Like several British SF authors working half a century ago, Eric Frank Russell developed a slick, wisecracking American narrative style for the US market. Wasp is an enjoyable example dating from 1957, whose engaging central idea is that--just as one tiny wasp distracting a driver can cause a fatal car crash--one carefully placed agent might spread enough chaos and misinformation to cripple a whole enemy world's war effort. Our reluctant hero James Mowry is told: "We want you to become a wasp."
The Sirian hordes who outnumber plucky little Earth by 12 to one are barely disguised German stereotypes from World War Two adventure fiction: beer-swilling or rather zith-swilling yokels, pompous bureaucrats and sadistic secret-police heavies. (The Sirian for "Yes" is, subtly, "Yar".) Secretly dumped on Jaimec--94th world of the Sirian empire--Mowry builds up the illusion of a non-existent anti-war resistance party. His weapons are fear, surprise, graffiti, stickers, bribes, anonymous letters, slanted gossip, judicious killings and little parcels that tick. Before long Jaimec's authorities are running in crazed circles, swiping blindly at this phantom army of traitors. It's a classic piece of SF wish-fulfilment.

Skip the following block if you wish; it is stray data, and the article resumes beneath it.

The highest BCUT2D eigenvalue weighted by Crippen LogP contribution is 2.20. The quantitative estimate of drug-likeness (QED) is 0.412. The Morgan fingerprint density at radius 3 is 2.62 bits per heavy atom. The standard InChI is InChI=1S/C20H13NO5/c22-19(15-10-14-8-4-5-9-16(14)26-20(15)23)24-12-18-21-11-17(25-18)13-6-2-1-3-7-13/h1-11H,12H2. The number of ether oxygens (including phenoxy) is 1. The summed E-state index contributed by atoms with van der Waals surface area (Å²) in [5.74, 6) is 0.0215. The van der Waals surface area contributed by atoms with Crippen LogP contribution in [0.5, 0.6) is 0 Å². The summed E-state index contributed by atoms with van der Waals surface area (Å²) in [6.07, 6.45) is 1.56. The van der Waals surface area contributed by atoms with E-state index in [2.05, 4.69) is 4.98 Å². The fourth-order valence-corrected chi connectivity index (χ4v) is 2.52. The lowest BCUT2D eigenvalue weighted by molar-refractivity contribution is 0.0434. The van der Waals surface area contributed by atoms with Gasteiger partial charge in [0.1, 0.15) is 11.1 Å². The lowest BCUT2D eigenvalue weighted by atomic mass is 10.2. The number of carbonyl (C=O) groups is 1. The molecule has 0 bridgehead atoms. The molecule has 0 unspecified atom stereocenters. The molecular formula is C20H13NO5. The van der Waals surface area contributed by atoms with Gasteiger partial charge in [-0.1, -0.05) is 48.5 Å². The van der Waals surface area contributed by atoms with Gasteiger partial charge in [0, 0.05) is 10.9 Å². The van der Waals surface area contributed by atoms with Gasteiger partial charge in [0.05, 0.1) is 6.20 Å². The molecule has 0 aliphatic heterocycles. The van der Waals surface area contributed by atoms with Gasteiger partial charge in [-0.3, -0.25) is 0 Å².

Neatly comic turns of phrase provide needed relief as Sirian panic reaches hysteria level, their ponderous but efficient police machinery steps up its momentum, and Mowry's desperate ruses to avoid capture and torture become steadily more hair-raising. His story hits a satisfying climax followed by one last wry smile. A lightweight, unpretentious, pacy read. --David Langford [via]